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  9. Bigpernz

    Bigpernz Tele-Meister

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    Welcome! Your fingers will work you just have to stick with it and get over that beginning hump where it feels like it'll never happen. Great guitar for your 1st tele I hope those lessons are inspiring and hang in there!
     
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  10. brookdalebill

    brookdalebill Tele Axpert Ad Free Member

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    Howdy!
     
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  11. Sparky2

    Sparky2 Friend of Leo's

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    I agree 100%.

    Here's a bit I wrote years ago, Vic.
    It's aimed at beginner guitar players, albeit mostly the younger ones.

    But you may enjoy bits and pieces of it.
    :)

    https://www.axecentral.com/advice-for-the-new-guitar-player-1000997.html
     
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  12. dkmw

    dkmw Friend of Leo's Silver Supporter

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    Welcome, you've come to the right place. There are many helpful people here. Plus we'll enable your GAS.:)

    I'm learning at an older age as well - and a Stones fan. The open g stuff is a great way to get complete songs under your belt quickly, which gives you a sense of accomplishment and keeps your enthusiasm up.

    Start Me Up, Happy, and Jumping Jack Flash are good places to start (latter two are capo 4). And You Can't Always.... is easy as pie at capo 5.

    I'm a little confused about breaking strings while tuning, though. Keef's five string set-up has no low E string. The fifth string (A in standard) is tuned down a step to G. The fourth, third, and second stay on D-G-B, just like standard tuning. The high e is tuned down a step to D.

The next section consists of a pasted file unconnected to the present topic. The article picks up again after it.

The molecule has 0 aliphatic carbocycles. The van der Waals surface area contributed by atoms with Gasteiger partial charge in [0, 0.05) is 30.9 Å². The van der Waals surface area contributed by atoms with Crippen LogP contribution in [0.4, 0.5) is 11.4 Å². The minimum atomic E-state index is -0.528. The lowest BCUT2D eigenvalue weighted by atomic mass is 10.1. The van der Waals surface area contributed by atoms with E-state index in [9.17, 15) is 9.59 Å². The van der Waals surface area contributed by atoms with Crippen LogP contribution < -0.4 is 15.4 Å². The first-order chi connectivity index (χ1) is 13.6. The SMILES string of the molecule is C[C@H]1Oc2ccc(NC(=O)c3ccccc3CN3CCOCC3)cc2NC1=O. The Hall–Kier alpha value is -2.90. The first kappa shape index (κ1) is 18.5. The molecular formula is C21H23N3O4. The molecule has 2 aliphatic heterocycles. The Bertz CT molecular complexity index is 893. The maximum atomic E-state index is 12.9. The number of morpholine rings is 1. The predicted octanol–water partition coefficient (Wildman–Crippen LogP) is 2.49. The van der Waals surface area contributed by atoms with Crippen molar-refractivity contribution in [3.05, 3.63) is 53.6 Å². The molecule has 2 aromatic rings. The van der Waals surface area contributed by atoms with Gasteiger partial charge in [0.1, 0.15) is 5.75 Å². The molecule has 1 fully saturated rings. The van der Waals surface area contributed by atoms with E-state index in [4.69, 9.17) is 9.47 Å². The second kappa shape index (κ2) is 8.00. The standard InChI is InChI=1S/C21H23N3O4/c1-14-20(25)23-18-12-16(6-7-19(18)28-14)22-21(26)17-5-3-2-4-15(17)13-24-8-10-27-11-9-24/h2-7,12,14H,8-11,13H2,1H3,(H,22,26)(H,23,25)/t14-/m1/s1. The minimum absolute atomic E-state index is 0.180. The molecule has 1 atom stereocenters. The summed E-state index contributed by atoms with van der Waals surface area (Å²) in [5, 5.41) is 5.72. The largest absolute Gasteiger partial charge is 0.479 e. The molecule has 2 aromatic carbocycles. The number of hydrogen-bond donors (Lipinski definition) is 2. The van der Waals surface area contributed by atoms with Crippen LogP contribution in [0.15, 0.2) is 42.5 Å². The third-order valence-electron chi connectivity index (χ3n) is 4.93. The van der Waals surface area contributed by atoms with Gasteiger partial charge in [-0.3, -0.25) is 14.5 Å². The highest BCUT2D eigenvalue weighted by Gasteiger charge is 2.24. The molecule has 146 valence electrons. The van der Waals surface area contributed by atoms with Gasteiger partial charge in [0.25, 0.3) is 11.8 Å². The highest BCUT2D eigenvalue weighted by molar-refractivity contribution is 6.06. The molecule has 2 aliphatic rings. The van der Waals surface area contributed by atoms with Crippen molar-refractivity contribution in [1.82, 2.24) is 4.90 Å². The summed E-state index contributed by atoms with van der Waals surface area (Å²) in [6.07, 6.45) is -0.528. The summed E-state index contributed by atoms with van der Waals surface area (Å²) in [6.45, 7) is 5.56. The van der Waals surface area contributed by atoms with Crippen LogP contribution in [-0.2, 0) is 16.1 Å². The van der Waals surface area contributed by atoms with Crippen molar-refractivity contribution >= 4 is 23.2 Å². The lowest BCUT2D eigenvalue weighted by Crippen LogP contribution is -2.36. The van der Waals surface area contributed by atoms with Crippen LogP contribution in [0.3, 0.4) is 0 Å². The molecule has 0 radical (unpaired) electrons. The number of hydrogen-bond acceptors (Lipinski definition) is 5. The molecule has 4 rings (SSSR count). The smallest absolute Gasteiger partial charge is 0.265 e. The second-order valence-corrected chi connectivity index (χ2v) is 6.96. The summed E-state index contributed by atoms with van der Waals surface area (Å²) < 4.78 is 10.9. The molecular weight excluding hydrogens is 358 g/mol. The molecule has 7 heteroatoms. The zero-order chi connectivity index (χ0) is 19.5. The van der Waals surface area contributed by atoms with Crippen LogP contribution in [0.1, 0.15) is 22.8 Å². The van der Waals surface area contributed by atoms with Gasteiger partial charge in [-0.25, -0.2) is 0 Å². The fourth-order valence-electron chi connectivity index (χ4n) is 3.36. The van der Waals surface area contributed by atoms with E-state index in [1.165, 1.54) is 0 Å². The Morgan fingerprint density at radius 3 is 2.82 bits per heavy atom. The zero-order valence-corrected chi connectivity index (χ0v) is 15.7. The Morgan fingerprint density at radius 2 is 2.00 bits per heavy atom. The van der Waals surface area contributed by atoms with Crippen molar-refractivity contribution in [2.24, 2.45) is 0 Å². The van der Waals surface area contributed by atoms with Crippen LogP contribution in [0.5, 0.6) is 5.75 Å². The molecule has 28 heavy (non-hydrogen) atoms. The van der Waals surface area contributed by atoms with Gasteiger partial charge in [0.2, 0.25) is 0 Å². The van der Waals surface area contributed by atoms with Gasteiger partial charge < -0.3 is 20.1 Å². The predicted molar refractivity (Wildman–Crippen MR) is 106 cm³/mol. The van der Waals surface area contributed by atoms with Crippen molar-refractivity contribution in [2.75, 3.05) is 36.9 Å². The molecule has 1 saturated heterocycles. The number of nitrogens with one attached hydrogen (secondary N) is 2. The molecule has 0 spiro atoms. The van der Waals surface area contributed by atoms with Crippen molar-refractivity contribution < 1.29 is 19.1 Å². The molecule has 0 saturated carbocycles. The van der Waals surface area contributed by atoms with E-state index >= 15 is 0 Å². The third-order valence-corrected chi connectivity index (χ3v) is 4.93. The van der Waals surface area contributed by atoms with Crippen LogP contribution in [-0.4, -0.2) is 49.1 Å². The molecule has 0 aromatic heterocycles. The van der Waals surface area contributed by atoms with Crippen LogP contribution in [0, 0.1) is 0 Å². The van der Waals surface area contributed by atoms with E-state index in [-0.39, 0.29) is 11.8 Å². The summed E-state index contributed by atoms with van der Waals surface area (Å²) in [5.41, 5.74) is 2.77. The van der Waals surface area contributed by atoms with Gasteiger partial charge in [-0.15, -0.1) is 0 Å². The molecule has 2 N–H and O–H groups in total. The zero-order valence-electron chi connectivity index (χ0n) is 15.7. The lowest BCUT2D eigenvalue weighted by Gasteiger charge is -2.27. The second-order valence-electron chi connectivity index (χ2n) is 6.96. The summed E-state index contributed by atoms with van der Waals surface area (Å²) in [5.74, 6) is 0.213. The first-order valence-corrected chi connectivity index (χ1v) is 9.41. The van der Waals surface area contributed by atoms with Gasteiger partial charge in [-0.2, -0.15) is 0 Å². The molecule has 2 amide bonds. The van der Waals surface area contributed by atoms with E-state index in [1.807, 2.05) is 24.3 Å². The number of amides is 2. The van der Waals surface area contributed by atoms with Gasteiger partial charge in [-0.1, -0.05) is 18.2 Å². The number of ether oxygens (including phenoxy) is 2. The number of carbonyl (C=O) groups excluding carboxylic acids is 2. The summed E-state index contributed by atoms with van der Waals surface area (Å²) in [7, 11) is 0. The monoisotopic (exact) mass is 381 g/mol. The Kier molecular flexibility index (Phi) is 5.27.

(edited to correct my mistake, YCAGWYW is capo 5, not 4)
     
    Last edited: Feb 17, 2019
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  13. SecretSquirrel

    SecretSquirrel Friend of Leo's Ad Free Member

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    Welcome, and keep at it! You'll find inspiration here. :)
     
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  14. SuprHtr

    SuprHtr Tele-Meister

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    I’m a total beginner and I’m measuring my progress by finding that scales and simple chord progressions are getting easier each time I pick up the guitar. It’s all at 1/4 speed and it’s seldom perfect, but it is getting slowly better. As long as this makes me happy, I’m certain to continue.
     
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  15. Milspec

    Milspec Friend of Leo's

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    The radius on that reissue tele shouldn't matter (should actually help you starting out), but the vintage frets might make things a little difficult....expect buzzing especially if new to it. The forgiving medium-jumbos help a lot of us avoid string buzz. As for breaking strings while tuning, check to make sure that you have the correct gauge string and that you are not trying to tune an octave higher by mistake. That is a common mistake starting out.

    There are a million suggestions and tips out there so I don't want to bog this down with too much of that, but I will give you the biggest 2 that blew my mind and wished that I had known it from the start.

    1. Most people learn by buying a chord poster and studying the different chord shapes (I did). It works out well EXCEPT it shows you the finger (numerically) and what string / fret to place them. Where it goes wrong is that most beginners will look at it and place their fingers in numerical order (1-2-3-4). That does 2 things that start you off on the wrong road. One, it gets you thinking of moving one finger at a time instead of placing your fingers onto the board at the same time and two, it forces you to form your shape from the high E up to the low E instead of forming the chord from the lowest string downward. IF you form your shape from the lowest string side first, your changes will be much easier and faster since gravity helps and you and you are not reaching for the next chord. (Hope that all made sense).